BBC - British people are used to the stream of Americanisms entering the language. But some are worse than others, argues Matthew Engel. Lengthy. Reliable. Talented. Influential. Tremendous. All of these words we use without a second thought were never part of the English language until the establishment of the United States. The Americans imported English wholesale, forged it to meet their own needs, then exported their own words back across the Atlantic to be incorporated in the way we speak over here. Those seemingly innocuous words caused fury at the time. American culture is ubiquitous in Britain on TV and the web. As our computers talk to us in American, I keep having to agree to a license spelt with an s. I am invited to print something in color without the u. I am told “you ghat mail”. It is, of course, always e-mail – never our own more natural usage, e-post. As an ex-American resident, I remain a big fan of baseball. But I sit over here and listen to people who know nothing of the games talk about ideas coming out of “left field”. They speak about “three strikes and you’re out” or stepping up to the plate” without the foggiest idea what these phrases mean. I think the country has started to lose its own sense of itself. In many respects, English and American are not coming together. When it comes to new technology, we often go our separate ways. They have cellphones – we have mobiles. We go to cash points or cash machines – they use ATMs. We have still never linked hands on motoring terminology – petrol, the boot, the bonnet, known in the US as gas, the trunk, the hood. Yet in the course of my own lifetime, countless routine British usages have either been superseded or are being challenged by their American equivalents. We no longer watch a film, we go to the movies. We increasingly have trucks not lorries. A hike is now a wage or price rise not a walk in the country. Ugly and pointless new usages appear in the media and drift into everyday conversation: Faze, as in “it doesn’t faze me” Hospitalize, which really is a vile word Wrench for spanner Elevator for lift Rookies for newcomers, who seem to have flown here via the sports pages. Guy, less and less the centrepiece of the ancient British festival of 5 November – or, as it will soon be known, 11/5. Now someone of either gender. And, starting to creep in, such horrors as ouster, the process of firing someone, and outage, meaning a power cut. I always read that as outrage. And it is just that. I am all for a living, breathing language that evolves with the times. I accept that estate agents prefer to sell apartments rather than flats – they sound more enticing. I accept that we now have freight trains rather than goods trains – that’s more accurate. But we are letting British English wither. Britain is a very distinct country from the US. Not better, not worse, different. And long live that difference. That means maintaining the integrity of our own gloriously nuanced, subtle and supple version – the original version – of the English language.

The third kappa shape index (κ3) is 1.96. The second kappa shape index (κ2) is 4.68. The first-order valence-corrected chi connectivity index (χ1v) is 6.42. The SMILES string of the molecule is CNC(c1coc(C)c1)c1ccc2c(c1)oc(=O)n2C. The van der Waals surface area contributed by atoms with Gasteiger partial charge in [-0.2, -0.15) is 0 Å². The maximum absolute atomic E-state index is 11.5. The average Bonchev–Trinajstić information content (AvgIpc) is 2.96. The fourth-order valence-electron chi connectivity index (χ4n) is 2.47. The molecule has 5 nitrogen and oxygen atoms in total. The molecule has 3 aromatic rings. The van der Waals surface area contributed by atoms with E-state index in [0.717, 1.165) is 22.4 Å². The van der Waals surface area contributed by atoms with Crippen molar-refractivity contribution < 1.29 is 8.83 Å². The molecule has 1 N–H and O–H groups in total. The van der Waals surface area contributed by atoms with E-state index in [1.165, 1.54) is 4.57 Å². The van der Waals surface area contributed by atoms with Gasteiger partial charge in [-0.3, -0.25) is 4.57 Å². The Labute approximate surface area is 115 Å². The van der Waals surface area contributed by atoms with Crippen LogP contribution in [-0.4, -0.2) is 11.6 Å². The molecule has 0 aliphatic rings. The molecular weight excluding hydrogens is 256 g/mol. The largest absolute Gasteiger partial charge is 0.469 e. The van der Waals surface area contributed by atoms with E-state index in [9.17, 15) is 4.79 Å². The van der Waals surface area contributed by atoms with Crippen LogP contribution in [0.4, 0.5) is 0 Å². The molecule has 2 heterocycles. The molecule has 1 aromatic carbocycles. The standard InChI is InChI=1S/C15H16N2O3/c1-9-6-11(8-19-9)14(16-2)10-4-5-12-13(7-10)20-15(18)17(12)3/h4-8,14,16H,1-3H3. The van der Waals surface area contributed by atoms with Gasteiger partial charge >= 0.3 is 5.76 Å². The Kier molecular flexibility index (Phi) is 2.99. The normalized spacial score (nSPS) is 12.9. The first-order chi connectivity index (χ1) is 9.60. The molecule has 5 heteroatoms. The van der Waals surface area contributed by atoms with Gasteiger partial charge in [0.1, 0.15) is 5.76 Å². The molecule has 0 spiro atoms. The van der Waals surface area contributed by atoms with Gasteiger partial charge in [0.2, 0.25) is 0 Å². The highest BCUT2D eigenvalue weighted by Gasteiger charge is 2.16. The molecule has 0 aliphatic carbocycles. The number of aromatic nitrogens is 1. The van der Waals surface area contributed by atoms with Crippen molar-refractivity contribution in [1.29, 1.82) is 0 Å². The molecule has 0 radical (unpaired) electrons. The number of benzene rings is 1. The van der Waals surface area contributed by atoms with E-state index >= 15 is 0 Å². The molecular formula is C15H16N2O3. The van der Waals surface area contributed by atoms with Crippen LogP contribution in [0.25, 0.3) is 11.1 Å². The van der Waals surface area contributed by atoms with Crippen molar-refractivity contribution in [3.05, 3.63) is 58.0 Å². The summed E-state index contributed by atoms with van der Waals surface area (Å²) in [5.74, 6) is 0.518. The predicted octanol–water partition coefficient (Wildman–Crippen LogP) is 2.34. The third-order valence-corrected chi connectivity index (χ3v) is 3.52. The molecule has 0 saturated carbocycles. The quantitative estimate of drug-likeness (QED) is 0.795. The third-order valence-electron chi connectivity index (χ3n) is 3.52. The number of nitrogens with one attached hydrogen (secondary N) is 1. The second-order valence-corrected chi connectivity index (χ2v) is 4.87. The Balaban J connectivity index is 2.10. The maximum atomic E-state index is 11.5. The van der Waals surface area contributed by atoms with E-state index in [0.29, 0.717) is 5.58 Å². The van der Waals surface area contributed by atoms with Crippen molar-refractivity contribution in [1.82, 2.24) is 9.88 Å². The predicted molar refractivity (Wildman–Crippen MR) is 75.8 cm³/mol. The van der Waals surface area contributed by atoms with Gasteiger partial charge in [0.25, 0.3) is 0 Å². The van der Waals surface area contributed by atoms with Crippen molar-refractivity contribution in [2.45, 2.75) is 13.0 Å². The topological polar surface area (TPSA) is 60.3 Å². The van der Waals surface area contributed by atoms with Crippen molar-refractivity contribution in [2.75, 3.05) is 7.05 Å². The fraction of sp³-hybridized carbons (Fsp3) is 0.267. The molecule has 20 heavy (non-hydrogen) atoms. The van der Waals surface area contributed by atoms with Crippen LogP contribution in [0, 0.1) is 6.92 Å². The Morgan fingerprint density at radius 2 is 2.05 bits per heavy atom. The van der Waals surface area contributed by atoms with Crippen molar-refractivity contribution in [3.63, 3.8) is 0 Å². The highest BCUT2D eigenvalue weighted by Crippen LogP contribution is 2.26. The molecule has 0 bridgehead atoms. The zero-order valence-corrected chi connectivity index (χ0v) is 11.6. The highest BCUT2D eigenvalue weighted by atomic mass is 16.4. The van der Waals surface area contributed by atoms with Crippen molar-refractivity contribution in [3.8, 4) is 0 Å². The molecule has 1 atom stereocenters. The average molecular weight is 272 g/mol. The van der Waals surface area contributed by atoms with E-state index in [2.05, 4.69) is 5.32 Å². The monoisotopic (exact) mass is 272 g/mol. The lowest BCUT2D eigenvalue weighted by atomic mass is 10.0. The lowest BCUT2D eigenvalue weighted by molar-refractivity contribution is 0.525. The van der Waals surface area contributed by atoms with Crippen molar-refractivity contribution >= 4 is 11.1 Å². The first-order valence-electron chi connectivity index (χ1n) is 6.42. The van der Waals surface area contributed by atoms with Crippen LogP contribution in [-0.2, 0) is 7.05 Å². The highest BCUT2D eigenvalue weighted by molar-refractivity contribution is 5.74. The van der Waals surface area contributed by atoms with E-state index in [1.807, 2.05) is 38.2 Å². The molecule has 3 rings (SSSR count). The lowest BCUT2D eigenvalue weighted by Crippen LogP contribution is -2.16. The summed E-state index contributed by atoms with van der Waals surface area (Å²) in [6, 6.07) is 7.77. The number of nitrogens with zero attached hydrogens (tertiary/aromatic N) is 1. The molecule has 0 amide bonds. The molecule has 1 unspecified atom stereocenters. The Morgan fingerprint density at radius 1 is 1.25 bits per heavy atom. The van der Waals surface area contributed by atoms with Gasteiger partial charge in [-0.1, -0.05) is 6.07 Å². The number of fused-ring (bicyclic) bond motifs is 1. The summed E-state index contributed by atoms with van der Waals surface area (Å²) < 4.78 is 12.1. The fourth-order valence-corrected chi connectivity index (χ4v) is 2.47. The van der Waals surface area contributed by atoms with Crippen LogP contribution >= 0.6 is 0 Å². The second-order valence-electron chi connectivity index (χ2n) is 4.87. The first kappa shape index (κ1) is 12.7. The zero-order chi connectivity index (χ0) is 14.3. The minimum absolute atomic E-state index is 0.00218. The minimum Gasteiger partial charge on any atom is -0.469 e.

Seriously, England — shut the fuck up. Is that a proper British phrase for you?

See, the point you’re missing is that America IS better than Britain. Not worse, not the same, but BETTER. And because we’re better, and have more influence, money, cultural impact, military might, etc — we get to decide what words stay and what words go. So yeah, we stole your language and made it better, bro. The Japanese did the same thing with our automotive industry. Shit happens. It doesn’t help to sit and sob into your tea over it like a bunch of pussies. Grab your new American words and have fun with them. “Favorite” and “color” don’t need the letter “u”. Lorry was a silly name for truck. Shopping trolly — that’s just stupid. It’s one word: “cart”. Boom. American English is fun, right?

Until you can once again claim dominance over the entire world like we currently have, you’re gonna have to say things the way we say them. Because we are the police of the world. And like police, if you start talking shit or being disruptive, we can jam you up so bad you won’t know what happened. You wanna get jammed up, England? You want the new Guantanamo Bay to be in Tottenham or some shit? Didn’t think so.

America, OUT.